The Central Pacific Hurricane Center has upgraded the Tropical Storm Watch that was in effect for the Big Island of Hawaii to a Tropical Storm Warning. Hector is expected to pass south of Hawaii tomorrow with no direct impacts expected; however, rough surf, gusty winds, and some heavy rain showers are possible. Interests on Johnston Island should monitor the progress of Hector in the coming days.
A Tropical Storm Warning means that tropical storm conditions are expected somewhere within the warning area.
As of 5pm HT, the center of Hurricane Hector was located near latitude 16.6 North, longitude 150.7 West. Hector is moving toward the west near 16 mph and this general motion is expected to continue through the next couple of days. On the forecast track, the center of Hector will pass 100 to 150 miles south of the Big Island during the day on Wednesday. Remember, the effects of a hurricane are far reaching and can extend well away from the center. Maximum sustained winds are near 130 mph, making it a Category 4 Hurricane on the Saffir-Simpson Hurricane Wind Scale. Some weakening is forecast during the next 48 hours.
Hurricane-force winds extend outward up to 40 miles from the center and tropical-storm-force winds extend outward up to 115 miles. Because the storm is passing 100-150 miles south, it is possible none of these winds will reach Hawaii. However, people in Hawaii, especially in the southern portions of the island, should be prepared in case the storm shifts north. Any minor shift north could bring more severe conditions up over the Big Island of Hawaii.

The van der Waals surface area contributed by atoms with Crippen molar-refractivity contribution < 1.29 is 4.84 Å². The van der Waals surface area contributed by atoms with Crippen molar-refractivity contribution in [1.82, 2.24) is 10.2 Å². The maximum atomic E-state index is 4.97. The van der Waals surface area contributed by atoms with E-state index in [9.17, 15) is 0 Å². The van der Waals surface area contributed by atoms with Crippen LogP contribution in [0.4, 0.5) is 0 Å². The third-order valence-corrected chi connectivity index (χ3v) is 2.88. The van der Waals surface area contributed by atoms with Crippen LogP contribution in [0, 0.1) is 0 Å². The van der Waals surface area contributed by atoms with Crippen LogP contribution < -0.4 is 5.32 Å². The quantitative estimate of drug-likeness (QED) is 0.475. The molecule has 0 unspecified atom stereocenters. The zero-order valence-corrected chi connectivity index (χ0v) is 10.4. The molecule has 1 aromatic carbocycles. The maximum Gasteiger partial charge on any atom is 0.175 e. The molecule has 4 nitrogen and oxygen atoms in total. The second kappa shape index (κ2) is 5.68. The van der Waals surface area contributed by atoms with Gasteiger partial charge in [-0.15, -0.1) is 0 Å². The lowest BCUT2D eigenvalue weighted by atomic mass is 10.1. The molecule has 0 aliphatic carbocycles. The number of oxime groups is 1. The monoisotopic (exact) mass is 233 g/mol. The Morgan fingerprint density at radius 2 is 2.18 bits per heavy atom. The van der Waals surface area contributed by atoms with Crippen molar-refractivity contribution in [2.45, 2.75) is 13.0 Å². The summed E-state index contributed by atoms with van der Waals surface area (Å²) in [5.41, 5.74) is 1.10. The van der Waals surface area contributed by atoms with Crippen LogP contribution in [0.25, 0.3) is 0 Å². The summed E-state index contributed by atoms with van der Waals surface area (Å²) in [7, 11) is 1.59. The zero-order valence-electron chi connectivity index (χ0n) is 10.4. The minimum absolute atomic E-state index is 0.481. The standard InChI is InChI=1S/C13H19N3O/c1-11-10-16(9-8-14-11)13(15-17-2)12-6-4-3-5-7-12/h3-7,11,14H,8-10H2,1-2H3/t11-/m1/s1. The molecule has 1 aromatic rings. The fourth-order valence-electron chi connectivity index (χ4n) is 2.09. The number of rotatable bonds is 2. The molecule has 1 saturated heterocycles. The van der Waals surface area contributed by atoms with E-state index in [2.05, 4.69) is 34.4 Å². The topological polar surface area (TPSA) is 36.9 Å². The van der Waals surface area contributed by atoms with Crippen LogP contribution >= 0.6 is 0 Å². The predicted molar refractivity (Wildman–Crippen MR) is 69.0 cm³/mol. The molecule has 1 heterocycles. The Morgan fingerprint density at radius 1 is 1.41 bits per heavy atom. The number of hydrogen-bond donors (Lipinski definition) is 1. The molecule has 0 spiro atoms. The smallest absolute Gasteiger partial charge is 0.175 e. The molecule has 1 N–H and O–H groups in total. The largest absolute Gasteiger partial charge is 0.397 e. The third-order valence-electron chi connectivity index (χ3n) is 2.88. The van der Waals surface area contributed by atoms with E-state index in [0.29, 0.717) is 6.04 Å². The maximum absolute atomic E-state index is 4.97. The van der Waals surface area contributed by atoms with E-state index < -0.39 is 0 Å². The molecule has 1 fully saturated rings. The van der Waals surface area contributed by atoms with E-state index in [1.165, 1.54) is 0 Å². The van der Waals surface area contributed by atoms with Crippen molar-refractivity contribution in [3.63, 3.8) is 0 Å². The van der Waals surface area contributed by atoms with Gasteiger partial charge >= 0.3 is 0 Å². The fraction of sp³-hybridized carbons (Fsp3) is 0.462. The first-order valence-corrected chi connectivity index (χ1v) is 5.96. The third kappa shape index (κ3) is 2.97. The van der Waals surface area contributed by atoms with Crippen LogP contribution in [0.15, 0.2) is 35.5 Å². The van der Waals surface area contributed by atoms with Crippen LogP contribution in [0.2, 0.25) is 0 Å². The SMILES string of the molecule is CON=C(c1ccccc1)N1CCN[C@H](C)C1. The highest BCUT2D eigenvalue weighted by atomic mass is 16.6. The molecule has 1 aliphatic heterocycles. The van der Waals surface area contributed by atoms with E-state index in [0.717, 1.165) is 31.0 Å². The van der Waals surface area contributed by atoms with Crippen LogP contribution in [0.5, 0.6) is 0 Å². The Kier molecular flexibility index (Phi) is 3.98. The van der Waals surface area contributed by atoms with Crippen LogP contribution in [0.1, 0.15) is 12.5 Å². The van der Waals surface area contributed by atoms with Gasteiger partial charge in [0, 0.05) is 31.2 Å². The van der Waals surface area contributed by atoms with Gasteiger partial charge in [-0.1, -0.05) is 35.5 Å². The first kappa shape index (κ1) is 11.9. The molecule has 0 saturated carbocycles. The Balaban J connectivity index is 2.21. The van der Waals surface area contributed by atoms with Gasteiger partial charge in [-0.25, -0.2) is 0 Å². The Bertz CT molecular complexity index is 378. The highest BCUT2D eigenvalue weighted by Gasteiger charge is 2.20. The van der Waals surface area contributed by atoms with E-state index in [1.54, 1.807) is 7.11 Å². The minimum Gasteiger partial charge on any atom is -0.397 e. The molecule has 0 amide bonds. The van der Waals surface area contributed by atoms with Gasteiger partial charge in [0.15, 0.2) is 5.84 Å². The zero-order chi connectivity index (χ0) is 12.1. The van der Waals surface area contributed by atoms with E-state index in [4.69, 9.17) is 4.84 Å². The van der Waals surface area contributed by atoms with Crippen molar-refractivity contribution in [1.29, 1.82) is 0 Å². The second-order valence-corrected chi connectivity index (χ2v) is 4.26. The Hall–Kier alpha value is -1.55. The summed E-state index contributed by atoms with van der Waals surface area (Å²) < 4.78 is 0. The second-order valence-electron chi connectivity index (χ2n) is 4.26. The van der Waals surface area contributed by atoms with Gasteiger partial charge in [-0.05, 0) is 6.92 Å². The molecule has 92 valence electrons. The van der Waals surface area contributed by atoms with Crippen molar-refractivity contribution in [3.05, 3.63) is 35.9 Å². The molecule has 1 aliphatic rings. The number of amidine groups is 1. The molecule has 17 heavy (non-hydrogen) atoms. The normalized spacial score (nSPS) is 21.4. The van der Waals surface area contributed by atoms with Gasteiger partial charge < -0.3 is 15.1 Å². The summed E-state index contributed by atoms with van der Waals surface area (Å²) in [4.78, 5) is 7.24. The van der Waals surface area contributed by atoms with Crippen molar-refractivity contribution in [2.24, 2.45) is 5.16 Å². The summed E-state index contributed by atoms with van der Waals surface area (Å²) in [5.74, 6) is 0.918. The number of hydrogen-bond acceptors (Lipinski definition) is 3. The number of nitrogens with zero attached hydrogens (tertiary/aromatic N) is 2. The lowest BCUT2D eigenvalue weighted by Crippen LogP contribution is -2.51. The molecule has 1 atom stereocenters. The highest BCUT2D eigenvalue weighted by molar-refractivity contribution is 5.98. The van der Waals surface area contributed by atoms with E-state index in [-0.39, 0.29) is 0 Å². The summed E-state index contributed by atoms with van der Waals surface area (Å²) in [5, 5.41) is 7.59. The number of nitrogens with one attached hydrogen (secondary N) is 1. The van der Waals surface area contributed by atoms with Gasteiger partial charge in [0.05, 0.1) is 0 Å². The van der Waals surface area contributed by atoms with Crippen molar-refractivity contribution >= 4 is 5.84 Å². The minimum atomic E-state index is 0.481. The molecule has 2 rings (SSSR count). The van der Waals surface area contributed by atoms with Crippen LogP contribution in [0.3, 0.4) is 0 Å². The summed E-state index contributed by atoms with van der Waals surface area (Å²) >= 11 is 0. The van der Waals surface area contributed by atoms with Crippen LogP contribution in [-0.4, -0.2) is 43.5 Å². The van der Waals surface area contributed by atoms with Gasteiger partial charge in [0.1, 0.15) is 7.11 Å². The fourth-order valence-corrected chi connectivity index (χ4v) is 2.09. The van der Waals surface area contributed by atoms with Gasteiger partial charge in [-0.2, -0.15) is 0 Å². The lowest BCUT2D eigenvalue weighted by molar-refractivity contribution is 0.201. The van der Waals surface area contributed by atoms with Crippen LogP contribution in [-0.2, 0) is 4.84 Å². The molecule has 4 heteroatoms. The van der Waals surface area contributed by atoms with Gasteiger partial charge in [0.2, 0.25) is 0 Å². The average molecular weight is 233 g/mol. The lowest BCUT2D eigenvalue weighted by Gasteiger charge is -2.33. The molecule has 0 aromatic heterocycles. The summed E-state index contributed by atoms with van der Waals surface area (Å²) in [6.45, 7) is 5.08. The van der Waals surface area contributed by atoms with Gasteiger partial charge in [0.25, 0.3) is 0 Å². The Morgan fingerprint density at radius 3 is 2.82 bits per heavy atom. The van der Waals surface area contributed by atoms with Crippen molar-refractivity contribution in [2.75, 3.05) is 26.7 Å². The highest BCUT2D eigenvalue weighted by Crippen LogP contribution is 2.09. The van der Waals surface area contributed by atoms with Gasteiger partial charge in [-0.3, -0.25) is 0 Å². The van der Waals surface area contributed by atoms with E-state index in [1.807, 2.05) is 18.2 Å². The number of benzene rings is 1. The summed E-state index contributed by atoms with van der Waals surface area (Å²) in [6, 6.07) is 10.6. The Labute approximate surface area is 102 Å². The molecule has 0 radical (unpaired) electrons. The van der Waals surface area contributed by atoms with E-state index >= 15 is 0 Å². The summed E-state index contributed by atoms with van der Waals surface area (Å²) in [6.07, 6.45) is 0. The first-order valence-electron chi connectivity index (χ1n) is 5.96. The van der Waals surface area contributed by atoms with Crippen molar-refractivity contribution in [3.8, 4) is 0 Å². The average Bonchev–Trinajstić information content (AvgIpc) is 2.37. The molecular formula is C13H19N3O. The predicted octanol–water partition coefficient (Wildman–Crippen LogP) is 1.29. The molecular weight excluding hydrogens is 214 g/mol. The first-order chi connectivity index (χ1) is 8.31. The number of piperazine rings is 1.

The estimated minimum central pressure is 952 mb (28.12 inches).
Swells generated by Hector are expected to reach southeast and east facing shores of the Big Island and eastern Maui late today, likely becoming large and dangerous by late tonight and Wednesday. Even experienced swimmers and surfers should stay out of dangerous ocean conditions.
The worst of the wind would impact Hawaii on Wednesday. The strongest winds are expected downslope from mountains, across elevated terrain, over headlands, and through gaps. Stronger winds and dry, down-slope conditions could create fire weather concerns, especially across the Saddle and south of the Kohala mountains in Western Hawaii.